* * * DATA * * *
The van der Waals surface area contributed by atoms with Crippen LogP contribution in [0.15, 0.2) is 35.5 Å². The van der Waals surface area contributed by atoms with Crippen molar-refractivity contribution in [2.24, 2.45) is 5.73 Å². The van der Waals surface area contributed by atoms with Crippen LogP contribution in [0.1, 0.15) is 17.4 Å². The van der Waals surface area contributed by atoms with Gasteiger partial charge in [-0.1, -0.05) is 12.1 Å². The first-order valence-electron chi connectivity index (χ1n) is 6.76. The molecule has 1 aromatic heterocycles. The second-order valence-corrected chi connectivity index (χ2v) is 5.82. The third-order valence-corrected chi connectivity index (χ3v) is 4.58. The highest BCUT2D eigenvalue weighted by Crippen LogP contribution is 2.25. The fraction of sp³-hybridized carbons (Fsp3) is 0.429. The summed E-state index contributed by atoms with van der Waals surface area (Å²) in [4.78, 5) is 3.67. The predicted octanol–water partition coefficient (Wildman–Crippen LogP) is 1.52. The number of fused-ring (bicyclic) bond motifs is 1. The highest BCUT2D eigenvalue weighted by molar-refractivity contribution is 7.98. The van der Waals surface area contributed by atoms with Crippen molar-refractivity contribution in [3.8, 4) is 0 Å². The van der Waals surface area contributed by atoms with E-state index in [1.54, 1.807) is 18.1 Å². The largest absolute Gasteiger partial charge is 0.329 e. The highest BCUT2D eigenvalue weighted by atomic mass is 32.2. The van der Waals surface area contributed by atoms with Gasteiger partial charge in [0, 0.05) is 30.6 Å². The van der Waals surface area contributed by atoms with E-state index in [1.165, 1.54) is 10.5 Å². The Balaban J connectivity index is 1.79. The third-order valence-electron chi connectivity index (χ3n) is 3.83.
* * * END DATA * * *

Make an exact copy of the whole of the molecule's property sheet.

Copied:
The van der Waals surface area contributed by atoms with Crippen LogP contribution in [0.15, 0.2) is 35.5 Å². The van der Waals surface area contributed by atoms with Crippen molar-refractivity contribution in [2.24, 2.45) is 5.73 Å². The van der Waals surface area contributed by atoms with Crippen LogP contribution in [0.1, 0.15) is 17.4 Å². The van der Waals surface area contributed by atoms with Gasteiger partial charge in [-0.1, -0.05) is 12.1 Å². The first-order valence-electron chi connectivity index (χ1n) is 6.76. The molecule has 1 aromatic heterocycles. The second-order valence-corrected chi connectivity index (χ2v) is 5.82. The third-order valence-corrected chi connectivity index (χ3v) is 4.58. The highest BCUT2D eigenvalue weighted by Crippen LogP contribution is 2.25. The fraction of sp³-hybridized carbons (Fsp3) is 0.429. The summed E-state index contributed by atoms with van der Waals surface area (Å²) in [4.78, 5) is 3.67. The predicted octanol–water partition coefficient (Wildman–Crippen LogP) is 1.52. The number of fused-ring (bicyclic) bond motifs is 1. The highest BCUT2D eigenvalue weighted by molar-refractivity contribution is 7.98. The van der Waals surface area contributed by atoms with Crippen molar-refractivity contribution in [3.8, 4) is 0 Å². The van der Waals surface area contributed by atoms with E-state index in [1.54, 1.807) is 18.1 Å². The largest absolute Gasteiger partial charge is 0.329 e. The highest BCUT2D eigenvalue weighted by atomic mass is 32.2. The van der Waals surface area contributed by atoms with Gasteiger partial charge in [0, 0.05) is 30.6 Å². The van der Waals surface area contributed by atoms with E-state index in [1.165, 1.54) is 10.5 Å². The Balaban J connectivity index is 1.79. The third-order valence-electron chi connectivity index (χ3n) is 3.83.